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How to Protect Your Network from Skeleton Key Attacks

Published on 20 October 15
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Protecting your data from Skeleton Key malware attacks is essential to maintaining a healthy network. A new breed of attacks bypasses standard authentication, granting hackers access to systems without the need for a password.

About Skeleton Key Attacks

Skeleton Key attacks exploit weaknesses in Microsoft Active Directory systems, granting attackers access to practically every network service that relies on Active Directory for authentication. The malware can assume any network identity without knowing any passwords. Skeleton Key reportedly causes no problems for authorized users of infected systems, so attacks might go unnoticed for a while, after infection.

Initial reports of Skeleton Key malware suggest attack does not persist after an infected server reboots, making it easy to remove quickly the threat once detected. Of course, prevention offers the best way to defeat Skeleton Key attacks, so take a few simple precautions:

⢠Safeguard Your Servers. Perform a thorough security review to make sure your domain controllers and other systems using Active Directory have as many physical and virtual restrictions as possible. Only users who need access to particular network resources should have access to them. Physical security might mean securing servers inside a locked equipment cabinet or room.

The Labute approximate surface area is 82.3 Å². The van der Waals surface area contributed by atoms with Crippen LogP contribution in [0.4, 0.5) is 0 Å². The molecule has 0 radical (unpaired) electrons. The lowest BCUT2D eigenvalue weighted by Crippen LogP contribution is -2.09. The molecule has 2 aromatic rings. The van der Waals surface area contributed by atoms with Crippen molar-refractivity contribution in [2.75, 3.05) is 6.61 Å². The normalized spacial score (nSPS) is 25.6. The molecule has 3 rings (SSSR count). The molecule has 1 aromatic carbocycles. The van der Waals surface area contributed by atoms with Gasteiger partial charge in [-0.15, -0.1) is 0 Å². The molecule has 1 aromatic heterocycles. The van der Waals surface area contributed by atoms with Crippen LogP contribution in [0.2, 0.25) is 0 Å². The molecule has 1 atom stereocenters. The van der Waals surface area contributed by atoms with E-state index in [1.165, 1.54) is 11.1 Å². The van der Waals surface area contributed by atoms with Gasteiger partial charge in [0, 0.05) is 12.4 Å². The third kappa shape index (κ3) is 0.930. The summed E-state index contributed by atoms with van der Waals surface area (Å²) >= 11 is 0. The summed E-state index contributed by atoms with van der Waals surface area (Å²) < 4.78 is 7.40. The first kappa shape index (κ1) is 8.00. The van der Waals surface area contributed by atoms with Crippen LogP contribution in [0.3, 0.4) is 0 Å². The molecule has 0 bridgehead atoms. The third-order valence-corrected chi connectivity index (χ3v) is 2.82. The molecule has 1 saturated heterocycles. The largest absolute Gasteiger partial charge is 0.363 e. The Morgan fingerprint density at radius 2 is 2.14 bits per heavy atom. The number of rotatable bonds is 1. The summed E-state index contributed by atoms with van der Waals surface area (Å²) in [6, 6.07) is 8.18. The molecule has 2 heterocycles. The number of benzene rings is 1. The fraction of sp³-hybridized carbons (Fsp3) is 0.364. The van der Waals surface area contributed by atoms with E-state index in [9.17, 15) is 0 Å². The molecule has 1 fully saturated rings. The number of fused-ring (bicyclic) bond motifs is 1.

⢠Restrict User Accounts. Threats can enter your network through administrator workstations that access email and other Internet resources. Having administrator credentials gives malware a head start toward its mission. To reduce the exploitation of administrator logins, managers should use separate accounts for administrative functions and general duty.

⢠Use Two-Factor-Authentication. Traditional password authentication has become compromised to the extent that business should require two-factor authentication for all logins. Two-factor authentication defeats Skeleton Key attacks and eliminates most problems associated with password theft, user spoofing, and hijacks.

Recognizing Skeleton Key Events

Traditional intrusion detection schemes do not catch Skeleton Key attacks because they donât initiate network activity. According to Dell, however, you can detect the presence of Skeleton Keys by looking for replication errors using Microsoft tools or third-party utilities.

Another method for uncovering Skeleton Keys calls for evaluating the use of PsExec.exec on Active Directory servers. Skeleton Keys often use infected PsExec executable files to become resident in memory. A specialist from Stealthbits reports that log files and system audits can often uncover PsExec irregularities that can warn administrators of a Skeleton Key attack.

Until you beef-up user authentication on your networks, Skeleton Keys promise to present a threat from outside and within. By taking steps you take to harden your systems through restricted access and robust authentication, you can prevent damages caused by Skeleton Key malware.